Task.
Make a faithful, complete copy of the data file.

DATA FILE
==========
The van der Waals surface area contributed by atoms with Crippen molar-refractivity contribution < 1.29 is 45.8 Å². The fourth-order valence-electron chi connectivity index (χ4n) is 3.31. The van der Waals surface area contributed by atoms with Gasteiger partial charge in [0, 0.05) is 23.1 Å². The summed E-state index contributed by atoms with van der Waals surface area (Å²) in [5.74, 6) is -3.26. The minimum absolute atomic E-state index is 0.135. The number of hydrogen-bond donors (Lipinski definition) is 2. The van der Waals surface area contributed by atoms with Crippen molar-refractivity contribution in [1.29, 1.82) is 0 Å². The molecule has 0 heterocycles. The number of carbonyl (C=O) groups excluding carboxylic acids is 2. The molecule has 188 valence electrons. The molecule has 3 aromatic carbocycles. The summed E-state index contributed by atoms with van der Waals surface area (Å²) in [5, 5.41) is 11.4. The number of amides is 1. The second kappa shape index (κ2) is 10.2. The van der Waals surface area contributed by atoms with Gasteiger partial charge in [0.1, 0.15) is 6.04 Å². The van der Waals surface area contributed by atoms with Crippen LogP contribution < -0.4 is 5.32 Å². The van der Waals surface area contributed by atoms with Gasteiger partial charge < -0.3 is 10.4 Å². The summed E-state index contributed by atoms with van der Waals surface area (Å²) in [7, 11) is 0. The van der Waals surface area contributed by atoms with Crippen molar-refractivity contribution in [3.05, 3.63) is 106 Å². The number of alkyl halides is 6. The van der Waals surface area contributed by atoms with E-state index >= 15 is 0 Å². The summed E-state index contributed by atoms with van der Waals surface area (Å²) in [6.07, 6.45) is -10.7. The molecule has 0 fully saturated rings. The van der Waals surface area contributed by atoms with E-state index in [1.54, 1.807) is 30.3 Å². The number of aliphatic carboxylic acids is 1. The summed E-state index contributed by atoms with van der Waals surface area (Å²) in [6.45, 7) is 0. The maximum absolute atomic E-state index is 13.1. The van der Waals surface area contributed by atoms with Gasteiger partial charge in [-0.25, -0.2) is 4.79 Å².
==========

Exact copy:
The van der Waals surface area contributed by atoms with Crippen molar-refractivity contribution < 1.29 is 45.8 Å². The fourth-order valence-electron chi connectivity index (χ4n) is 3.31. The van der Waals surface area contributed by atoms with Gasteiger partial charge in [0, 0.05) is 23.1 Å². The summed E-state index contributed by atoms with van der Waals surface area (Å²) in [5.74, 6) is -3.26. The minimum absolute atomic E-state index is 0.135. The number of hydrogen-bond donors (Lipinski definition) is 2. The van der Waals surface area contributed by atoms with Crippen molar-refractivity contribution in [1.29, 1.82) is 0 Å². The molecule has 0 heterocycles. The number of carbonyl (C=O) groups excluding carboxylic acids is 2. The molecule has 188 valence electrons. The molecule has 3 aromatic carbocycles. The summed E-state index contributed by atoms with van der Waals surface area (Å²) in [5, 5.41) is 11.4. The number of amides is 1. The second kappa shape index (κ2) is 10.2. The van der Waals surface area contributed by atoms with Gasteiger partial charge in [0.1, 0.15) is 6.04 Å². The van der Waals surface area contributed by atoms with Crippen LogP contribution < -0.4 is 5.32 Å². The van der Waals surface area contributed by atoms with Gasteiger partial charge < -0.3 is 10.4 Å². The summed E-state index contributed by atoms with van der Waals surface area (Å²) in [7, 11) is 0. The van der Waals surface area contributed by atoms with Crippen molar-refractivity contribution in [3.05, 3.63) is 106 Å². The number of alkyl halides is 6. The van der Waals surface area contributed by atoms with E-state index >= 15 is 0 Å². The summed E-state index contributed by atoms with van der Waals surface area (Å²) in [6.07, 6.45) is -10.7. The molecule has 0 fully saturated rings. The van der Waals surface area contributed by atoms with E-state index in [1.54, 1.807) is 30.3 Å². The number of aliphatic carboxylic acids is 1. The summed E-state index contributed by atoms with van der Waals surface area (Å²) in [6.45, 7) is 0. The maximum absolute atomic E-state index is 13.1. The van der Waals surface area contributed by atoms with Gasteiger partial charge in [-0.25, -0.2) is 4.79 Å².